Amanita ristichii has only been reported from eleven sites in northeastern North America, despite extensive surveys over numerous years by American forays and Canadian mycological groups since its description 1989. It is unlikely that the species has commonly been overlooked because it is easy to identify in the field due to its characteristic pinkish/cream gills and relatively small size. Most of the sites where the species has been reported are located in fragmented forest patches within suburban areas. These fragmented forest patches are impacted by urban development.
There are 11 sites where the species is known to grow, but there are probably 5-10 times more. The total number of sites is estimated not to exceed 100 and the total number of mature individuals not to exceed 2000. Hence, A. ristichii is assessed to meet the category Vulnerable (VU) under the criteria C2ai.
Amanita ristichii has basidia dominantly 2-spored and was described in 1989 (Tulloss, 1989). There are no known synonyms for A. ristichii.
Since its description by Tulloss (1989) and despite extensive surveys over numerous years by American forays and Canadian mycological groups, Amanita ristichii has only been reported from eleven sites in northeastern North America. It is unlikely that the species has commonly been overlooked because it is easy to identify in the field due to its characteristic pinkish/cream gills and relatively small size. Most of the sites where the species has been reported are located in fragmented forest patches within suburban areas. These fragmented forest patches are impacted by urban development.
Amanita ristichii is endemic to northeastern North America. It has been found in southeastern Canada (Quebec: Laurentides, Monteregie, Outaouais and Capitale-Nationale regions; mycoquebec.org and R. Lebeuf, personal communication) and in northeastern United States (Maine: Androscoggin Co., Cumberland Co., Oxford Co.; New Hampshire: Carroll Co., Hillsborough Co.; Tulloss 1989, amanitaceae.org).
Amanita ristichii has been reported from 11 sites in northeastern North America. Even though the species was described from southern Maine and New Hampshire, it is possibly more common further north in Canada (Tulloss, 1989; amanitaceae.org). Six out of 11 sites where the species was found are located in Quebec province along the St. Lawrence River and we consider them part of the same subpopulation. Since the St. Lawrence River coincides with the highest human population density and growth in the province, urban development is impacting potential/actual habitat for A. ristichii. Despite extensive surveys over numerous years during northeastern American forays, A. ristichii has not been found in New Hampshire or Maine since respectively 1959 and 1988. The species might have been extirpated from these states.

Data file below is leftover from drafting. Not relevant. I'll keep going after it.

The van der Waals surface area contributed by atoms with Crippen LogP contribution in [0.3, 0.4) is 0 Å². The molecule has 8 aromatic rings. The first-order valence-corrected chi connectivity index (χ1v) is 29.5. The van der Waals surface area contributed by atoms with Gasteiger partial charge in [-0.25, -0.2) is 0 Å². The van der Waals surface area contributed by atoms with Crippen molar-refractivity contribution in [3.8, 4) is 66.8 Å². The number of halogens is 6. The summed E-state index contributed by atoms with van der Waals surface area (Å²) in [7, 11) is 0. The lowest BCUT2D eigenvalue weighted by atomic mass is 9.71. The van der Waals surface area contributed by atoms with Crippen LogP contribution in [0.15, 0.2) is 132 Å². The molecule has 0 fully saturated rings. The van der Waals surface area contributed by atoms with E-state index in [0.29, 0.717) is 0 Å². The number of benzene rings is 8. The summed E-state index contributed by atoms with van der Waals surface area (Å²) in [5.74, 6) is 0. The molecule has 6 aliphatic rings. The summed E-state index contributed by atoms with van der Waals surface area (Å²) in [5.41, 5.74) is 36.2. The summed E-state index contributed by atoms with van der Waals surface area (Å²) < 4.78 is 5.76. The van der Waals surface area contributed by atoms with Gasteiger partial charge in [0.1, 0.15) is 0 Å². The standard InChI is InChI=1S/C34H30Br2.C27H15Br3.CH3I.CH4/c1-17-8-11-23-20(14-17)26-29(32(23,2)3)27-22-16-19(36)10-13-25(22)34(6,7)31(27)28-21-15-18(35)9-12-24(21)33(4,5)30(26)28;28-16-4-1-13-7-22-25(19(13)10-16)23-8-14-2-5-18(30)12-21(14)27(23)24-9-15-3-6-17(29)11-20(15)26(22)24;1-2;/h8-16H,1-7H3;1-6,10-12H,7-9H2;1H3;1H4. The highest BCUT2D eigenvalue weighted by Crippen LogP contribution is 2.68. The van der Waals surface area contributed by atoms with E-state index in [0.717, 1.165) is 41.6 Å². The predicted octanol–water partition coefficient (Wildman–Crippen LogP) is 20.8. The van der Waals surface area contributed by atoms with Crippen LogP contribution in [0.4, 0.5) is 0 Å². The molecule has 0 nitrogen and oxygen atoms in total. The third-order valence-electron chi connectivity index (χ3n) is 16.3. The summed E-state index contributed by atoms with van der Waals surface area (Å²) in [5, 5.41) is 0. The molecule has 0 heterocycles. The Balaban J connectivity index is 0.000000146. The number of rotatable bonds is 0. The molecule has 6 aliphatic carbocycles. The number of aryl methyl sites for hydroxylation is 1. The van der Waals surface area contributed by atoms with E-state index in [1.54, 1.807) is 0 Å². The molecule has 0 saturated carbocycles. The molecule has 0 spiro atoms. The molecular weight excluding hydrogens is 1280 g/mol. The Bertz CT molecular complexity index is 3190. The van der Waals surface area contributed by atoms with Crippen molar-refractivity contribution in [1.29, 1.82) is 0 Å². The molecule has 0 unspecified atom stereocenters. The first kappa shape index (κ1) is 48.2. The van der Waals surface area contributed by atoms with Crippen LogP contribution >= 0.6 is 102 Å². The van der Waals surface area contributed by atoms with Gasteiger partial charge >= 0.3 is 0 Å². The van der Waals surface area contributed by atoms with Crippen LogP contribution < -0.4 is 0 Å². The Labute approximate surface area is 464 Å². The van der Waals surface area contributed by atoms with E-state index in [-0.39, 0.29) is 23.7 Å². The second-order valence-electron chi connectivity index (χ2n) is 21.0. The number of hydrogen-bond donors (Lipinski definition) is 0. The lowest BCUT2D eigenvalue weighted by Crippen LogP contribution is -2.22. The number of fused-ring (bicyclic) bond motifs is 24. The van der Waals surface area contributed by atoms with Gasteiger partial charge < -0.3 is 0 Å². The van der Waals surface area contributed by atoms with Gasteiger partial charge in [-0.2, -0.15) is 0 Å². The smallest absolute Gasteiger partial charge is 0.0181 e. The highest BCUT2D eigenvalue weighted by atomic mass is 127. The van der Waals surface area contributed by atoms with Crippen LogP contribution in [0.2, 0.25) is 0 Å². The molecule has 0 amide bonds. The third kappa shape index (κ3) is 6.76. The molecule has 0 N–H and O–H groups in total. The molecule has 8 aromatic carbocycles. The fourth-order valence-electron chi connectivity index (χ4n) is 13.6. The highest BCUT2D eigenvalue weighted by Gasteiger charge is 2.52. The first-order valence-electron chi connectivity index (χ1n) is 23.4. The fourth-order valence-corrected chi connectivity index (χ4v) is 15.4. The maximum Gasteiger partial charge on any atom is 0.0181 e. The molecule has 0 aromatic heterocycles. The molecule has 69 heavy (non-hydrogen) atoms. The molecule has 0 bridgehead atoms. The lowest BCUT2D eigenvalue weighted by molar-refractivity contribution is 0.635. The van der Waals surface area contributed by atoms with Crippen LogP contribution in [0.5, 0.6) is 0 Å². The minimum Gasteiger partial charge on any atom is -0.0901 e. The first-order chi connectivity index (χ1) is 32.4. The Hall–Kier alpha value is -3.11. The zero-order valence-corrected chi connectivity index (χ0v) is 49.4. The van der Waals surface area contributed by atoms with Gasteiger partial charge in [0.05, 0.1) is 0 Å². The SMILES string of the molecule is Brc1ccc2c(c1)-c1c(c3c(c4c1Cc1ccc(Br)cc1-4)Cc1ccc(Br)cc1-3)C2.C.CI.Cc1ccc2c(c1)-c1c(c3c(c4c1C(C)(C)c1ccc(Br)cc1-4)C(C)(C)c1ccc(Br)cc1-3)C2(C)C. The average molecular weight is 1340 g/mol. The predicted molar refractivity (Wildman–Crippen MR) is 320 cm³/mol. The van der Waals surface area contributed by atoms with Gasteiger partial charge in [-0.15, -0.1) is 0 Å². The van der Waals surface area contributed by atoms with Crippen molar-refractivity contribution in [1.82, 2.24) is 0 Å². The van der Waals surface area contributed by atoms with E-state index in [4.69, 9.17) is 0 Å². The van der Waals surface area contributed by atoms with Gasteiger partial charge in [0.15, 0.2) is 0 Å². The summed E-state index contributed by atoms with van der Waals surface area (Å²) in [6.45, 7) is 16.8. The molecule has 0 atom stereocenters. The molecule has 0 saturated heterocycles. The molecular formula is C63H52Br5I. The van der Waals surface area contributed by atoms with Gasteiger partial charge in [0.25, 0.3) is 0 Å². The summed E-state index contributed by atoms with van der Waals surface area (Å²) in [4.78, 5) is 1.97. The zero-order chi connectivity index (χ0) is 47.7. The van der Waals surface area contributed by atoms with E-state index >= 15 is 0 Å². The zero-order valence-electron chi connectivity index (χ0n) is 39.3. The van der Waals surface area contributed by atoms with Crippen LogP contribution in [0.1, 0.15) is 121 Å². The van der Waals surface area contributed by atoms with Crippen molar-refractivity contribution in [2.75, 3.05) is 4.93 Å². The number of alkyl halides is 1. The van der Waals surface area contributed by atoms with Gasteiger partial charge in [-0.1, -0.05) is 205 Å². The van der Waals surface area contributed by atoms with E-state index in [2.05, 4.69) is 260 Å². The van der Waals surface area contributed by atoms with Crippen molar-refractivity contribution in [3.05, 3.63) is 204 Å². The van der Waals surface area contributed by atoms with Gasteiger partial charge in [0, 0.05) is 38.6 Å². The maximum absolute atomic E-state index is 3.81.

USA: 3 sites in Maine (1984//1984,1988 twice//1985), 2 sites in New Hampshire (1906//1959). See amanitaceae.org (Tulloss). Canada: 6 sites in Quebec province along the St. Lawrence River (Laurentides, Monteregie, Outaouais and Capitale-Nationale regions; 1993//??//2003//2007//2015//2015). See mycoquebec.org. Also Yves Lamoureux and Renée Lebeuf, personal communications.
Given that A. ristichii is fairly easy to identify (its small size and pinkish/cream gills are characteristic in most specimens), grows often in surburban areas and is part of a popular group (Amanita), we believe this species is rarely overlooked and is usually correctly identified when found. However, it has to be noted that A. ristichii is relatively small and could be mistaken with other white Amanitas.